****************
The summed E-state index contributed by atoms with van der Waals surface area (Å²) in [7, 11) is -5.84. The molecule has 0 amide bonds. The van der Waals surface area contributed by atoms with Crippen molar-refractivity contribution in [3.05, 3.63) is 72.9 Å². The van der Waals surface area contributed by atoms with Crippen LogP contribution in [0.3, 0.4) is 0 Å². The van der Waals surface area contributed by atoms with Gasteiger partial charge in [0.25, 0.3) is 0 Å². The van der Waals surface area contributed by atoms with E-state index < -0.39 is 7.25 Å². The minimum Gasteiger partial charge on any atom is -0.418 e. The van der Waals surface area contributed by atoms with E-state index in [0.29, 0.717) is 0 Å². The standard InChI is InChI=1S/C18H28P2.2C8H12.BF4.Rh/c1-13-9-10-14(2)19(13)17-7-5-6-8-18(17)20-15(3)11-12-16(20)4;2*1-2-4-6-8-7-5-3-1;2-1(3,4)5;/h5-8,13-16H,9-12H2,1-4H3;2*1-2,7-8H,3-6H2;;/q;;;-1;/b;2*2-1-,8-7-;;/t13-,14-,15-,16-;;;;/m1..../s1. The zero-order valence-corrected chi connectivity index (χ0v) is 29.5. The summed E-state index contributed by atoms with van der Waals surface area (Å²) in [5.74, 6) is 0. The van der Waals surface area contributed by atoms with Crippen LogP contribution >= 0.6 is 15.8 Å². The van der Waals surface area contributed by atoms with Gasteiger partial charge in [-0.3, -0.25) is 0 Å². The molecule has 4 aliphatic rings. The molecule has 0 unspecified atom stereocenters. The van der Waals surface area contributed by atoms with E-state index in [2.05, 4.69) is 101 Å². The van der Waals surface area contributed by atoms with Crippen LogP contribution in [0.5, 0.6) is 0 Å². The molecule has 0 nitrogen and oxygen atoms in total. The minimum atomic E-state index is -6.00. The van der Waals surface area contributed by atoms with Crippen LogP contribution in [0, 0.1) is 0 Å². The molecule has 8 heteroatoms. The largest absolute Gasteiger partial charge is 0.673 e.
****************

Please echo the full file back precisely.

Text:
The summed E-state index contributed by atoms with van der Waals surface area (Å²) in [7, 11) is -5.84. The molecule has 0 amide bonds. The van der Waals surface area contributed by atoms with Crippen molar-refractivity contribution in [3.05, 3.63) is 72.9 Å². The van der Waals surface area contributed by atoms with Crippen LogP contribution in [0.3, 0.4) is 0 Å². The van der Waals surface area contributed by atoms with Gasteiger partial charge in [0.25, 0.3) is 0 Å². The van der Waals surface area contributed by atoms with E-state index < -0.39 is 7.25 Å². The minimum Gasteiger partial charge on any atom is -0.418 e. The van der Waals surface area contributed by atoms with E-state index in [0.29, 0.717) is 0 Å². The standard InChI is InChI=1S/C18H28P2.2C8H12.BF4.Rh/c1-13-9-10-14(2)19(13)17-7-5-6-8-18(17)20-15(3)11-12-16(20)4;2*1-2-4-6-8-7-5-3-1;2-1(3,4)5;/h5-8,13-16H,9-12H2,1-4H3;2*1-2,7-8H,3-6H2;;/q;;;-1;/b;2*2-1-,8-7-;;/t13-,14-,15-,16-;;;;/m1..../s1. The zero-order valence-corrected chi connectivity index (χ0v) is 29.5. The summed E-state index contributed by atoms with van der Waals surface area (Å²) in [5.74, 6) is 0. The van der Waals surface area contributed by atoms with Crippen LogP contribution >= 0.6 is 15.8 Å². The van der Waals surface area contributed by atoms with Gasteiger partial charge in [-0.3, -0.25) is 0 Å². The molecule has 4 aliphatic rings. The molecule has 0 unspecified atom stereocenters. The van der Waals surface area contributed by atoms with E-state index in [2.05, 4.69) is 101 Å². The van der Waals surface area contributed by atoms with Crippen LogP contribution in [0.5, 0.6) is 0 Å². The molecule has 0 nitrogen and oxygen atoms in total. The minimum atomic E-state index is -6.00. The van der Waals surface area contributed by atoms with Crippen LogP contribution in [0, 0.1) is 0 Å². The molecule has 8 heteroatoms. The largest absolute Gasteiger partial charge is 0.673 e.